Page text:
Vintage SoCal: The crown jewel of Rancho Palos Verdes
Financial journalist turned banker Frank A. Vanderlip Sr. formed a syndicate in 1913 to buy up some 16,000 acres on the Palos Verdes Peninsula — land that would eventually be carved into four communities and earn him the nickname “the father of Palos Verdes.”
After commissioning a study to determine the best site for his personal estate, he chose a spot of rugged hillside that squarely faces Santa Catalina Island.
The resulting Villa Narcissa was named for his wife, Narcissa Cox Vanderlip. The 11.46-acre green oasis in Rancho Palos Verdes would be owned by four generations of Vanderlips.
Among luminaries to frequent the Tuscan-style residence, built in the mid-1920s, was close family friend Ted Geisel, the beloved children’s author and illustrator known as Dr. Seuss.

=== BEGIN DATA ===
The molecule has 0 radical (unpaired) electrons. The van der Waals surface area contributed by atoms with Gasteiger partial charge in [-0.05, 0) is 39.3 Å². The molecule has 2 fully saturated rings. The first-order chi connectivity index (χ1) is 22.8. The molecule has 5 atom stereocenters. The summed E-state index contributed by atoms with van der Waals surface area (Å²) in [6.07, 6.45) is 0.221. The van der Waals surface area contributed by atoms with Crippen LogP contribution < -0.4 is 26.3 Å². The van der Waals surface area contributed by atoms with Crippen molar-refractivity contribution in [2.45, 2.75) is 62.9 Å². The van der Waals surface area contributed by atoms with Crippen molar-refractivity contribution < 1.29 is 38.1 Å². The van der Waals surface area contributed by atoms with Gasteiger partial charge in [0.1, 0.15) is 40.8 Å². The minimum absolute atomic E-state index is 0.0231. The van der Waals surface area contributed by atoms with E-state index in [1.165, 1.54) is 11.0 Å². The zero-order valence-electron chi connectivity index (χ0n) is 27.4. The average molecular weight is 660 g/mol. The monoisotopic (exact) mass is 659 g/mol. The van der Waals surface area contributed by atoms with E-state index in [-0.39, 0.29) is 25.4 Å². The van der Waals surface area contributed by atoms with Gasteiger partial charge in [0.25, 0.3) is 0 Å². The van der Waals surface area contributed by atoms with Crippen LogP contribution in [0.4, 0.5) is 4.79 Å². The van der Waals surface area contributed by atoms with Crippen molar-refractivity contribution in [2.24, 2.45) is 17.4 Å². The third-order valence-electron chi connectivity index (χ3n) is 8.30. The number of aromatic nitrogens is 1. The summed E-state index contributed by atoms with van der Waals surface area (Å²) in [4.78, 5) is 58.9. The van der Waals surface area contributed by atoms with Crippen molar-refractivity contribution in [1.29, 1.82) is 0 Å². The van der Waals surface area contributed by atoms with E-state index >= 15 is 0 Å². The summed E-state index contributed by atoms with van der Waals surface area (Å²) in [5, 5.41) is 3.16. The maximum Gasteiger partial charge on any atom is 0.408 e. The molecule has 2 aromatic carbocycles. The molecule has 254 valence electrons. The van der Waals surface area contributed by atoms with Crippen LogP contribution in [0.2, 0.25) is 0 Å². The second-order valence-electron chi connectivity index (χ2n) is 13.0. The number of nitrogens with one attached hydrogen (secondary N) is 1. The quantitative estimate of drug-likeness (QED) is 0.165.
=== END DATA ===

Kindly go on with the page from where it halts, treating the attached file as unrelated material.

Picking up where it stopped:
A brick terrace fronts the ocean-view side of the house. Graceful arched windows frame the formal garden-facing door, which is topped by a sculptural frontispiece.
A groin-vaulted ceiling tops the Mediterranean blue dining room, while an intricate dark wood ceiling brings warmth to the living room, which centers on a fireplace. On the opposite wall, windows reveal a horizon line of water.
The 7,700-square-foot main house contains seven bedrooms, seven bathrooms and two partial bathrooms. There are also 10 guesthouses, a swimming pool and a tennis court on the site.
A gradual 246-step brick and stone walkway flanked by plantings and statuary leads from the house up to a column-sheltered seating and lookout area. Much of the surrounding hillside is protected by a land conservancy.
The property, at 100 Vanderlip Drive, is listed at $12.995 million. Jade Mills and Tiffany Mills of Coldwell Banker and Lauren Forbes of Compass are the listing agents.
This occasional feature celebrates Southern California’s architectural heritage through residences built before 1960. Submit candidates for Vintage SoCal to email@example.com.